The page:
Rachel Cusk | Guardian | 12th April 2013
Norwegian novelist's six-volume autobiography praised as "The most significant literary enterprise of our times" — the equal of Proust. Central theme: the gap between fiction and real life. In fiction there must be narrative, in life there is none. "Knausgaard writes about modern middle-class private life with a compendiousness and precision that are entirely singular and new ... He shows us, by the route of life, that there is no story, and in so doing he finds, at last, authenticity"
Jan Chipchase | All Things D | 12th April 2013
Intelligent, nuanced essay on the social implications of Google Glass. To many of us this innovation feels at the same time threatening but inevitable: We are going to be spied on and recorded all the time, and we must adjust our behaviour accordingly. But it doesn't have to be this way. Remember, in 19C, people felt similarly about cameras. Social rules and codes evolve around the acceptable uses of new technology
Tyler Cowen | Marginal Revolution | 12th April 2013
Much wisdom in a short blogpost. "Many people would become more religious and have children quite early. Other people would attempt to maintain a collegiate lifestyle through their death. Old age as an equalizer, and as an enforcer of responsible savings behavior, would be gone. The likelihood of warfare would rise, if only because the sage elderly won’t be around and male hormones will run rampant"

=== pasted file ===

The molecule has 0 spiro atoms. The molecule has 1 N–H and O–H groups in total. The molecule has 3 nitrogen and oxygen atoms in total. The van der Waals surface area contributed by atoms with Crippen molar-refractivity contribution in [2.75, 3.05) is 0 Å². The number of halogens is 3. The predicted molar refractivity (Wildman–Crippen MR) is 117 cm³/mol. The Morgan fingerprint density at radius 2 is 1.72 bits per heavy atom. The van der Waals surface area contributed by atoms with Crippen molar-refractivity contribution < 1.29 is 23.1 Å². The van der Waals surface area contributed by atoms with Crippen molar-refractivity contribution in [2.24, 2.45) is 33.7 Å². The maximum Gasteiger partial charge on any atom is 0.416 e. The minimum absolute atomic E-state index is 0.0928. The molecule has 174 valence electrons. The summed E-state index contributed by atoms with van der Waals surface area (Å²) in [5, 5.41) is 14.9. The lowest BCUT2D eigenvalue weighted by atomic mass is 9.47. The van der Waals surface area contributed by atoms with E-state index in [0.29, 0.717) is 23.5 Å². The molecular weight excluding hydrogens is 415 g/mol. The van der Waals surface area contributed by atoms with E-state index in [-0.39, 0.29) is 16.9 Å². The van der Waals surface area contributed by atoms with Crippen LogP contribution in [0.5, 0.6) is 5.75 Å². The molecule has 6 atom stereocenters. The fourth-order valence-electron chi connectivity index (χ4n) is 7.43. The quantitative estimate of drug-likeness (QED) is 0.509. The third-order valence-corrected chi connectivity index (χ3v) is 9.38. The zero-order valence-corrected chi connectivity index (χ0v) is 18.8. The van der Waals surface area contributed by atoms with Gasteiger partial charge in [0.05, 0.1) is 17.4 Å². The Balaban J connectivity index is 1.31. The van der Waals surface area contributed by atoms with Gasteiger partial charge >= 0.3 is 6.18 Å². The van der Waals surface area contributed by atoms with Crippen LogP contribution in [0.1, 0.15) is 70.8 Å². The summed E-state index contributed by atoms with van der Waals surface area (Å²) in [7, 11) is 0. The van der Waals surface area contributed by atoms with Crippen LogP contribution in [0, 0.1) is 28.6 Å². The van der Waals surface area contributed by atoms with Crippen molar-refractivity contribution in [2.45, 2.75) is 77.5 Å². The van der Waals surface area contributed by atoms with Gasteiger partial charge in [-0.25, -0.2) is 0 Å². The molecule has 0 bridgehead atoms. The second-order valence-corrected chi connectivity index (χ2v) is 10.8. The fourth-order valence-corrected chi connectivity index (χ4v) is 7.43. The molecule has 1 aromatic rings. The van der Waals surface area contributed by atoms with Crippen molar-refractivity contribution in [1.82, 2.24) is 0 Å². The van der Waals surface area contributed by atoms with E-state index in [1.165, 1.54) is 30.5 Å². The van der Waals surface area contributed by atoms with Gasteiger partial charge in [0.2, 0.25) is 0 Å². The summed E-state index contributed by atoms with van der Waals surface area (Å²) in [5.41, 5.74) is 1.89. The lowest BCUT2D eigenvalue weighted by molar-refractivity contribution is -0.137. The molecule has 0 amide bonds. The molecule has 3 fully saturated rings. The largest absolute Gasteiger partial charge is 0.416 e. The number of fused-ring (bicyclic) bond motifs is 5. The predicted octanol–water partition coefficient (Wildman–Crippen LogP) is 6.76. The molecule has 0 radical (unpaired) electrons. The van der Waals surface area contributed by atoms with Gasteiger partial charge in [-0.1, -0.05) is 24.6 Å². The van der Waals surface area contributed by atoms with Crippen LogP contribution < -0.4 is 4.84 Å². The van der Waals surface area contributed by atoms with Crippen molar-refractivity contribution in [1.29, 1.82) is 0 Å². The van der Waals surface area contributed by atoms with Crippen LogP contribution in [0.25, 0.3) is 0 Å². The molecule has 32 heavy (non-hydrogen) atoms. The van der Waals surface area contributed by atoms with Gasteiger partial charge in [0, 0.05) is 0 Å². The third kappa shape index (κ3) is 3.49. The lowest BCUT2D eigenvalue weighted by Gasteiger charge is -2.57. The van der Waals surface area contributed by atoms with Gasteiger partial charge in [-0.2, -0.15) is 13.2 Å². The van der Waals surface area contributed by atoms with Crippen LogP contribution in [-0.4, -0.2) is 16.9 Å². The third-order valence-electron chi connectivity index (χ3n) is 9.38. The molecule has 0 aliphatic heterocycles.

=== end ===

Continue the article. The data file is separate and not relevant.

Edward Luttwak | Foreign Policy | 12th April 2013
South Korea encourages North Korea's bellicosity. It tries to buy Pyongyang's peace with trade and aid, while directing its own defence build-up against a completely unthreatening Japan. The South teaches the North that extortion pays. "The price of continued US protection [of South Korea] should be the adoption of a serious defense policy, the closure of the Kaesong racket, and a complete end to cash transfers to the North"
Dirk Kurbjuweit | Spiegel | 12th April 2013
Panoramic review of Richard Wagner's place in German music, culture and history, as the 200th aniversary of his birth approaches. "Should we allow ourselves to listen to his works with pleasure, even though we know that he was an anti-Semite?", asks Nike Wagner, his great-grand-daughter. To which Spiegel appends a bigger question: "Can Germans enjoy any part of their history in a carefree way?"
Thought for the day:
"To predict where we may be ten years from now, we have to imagine the full range of scenarios that are not excluded by today's data" — John Hawks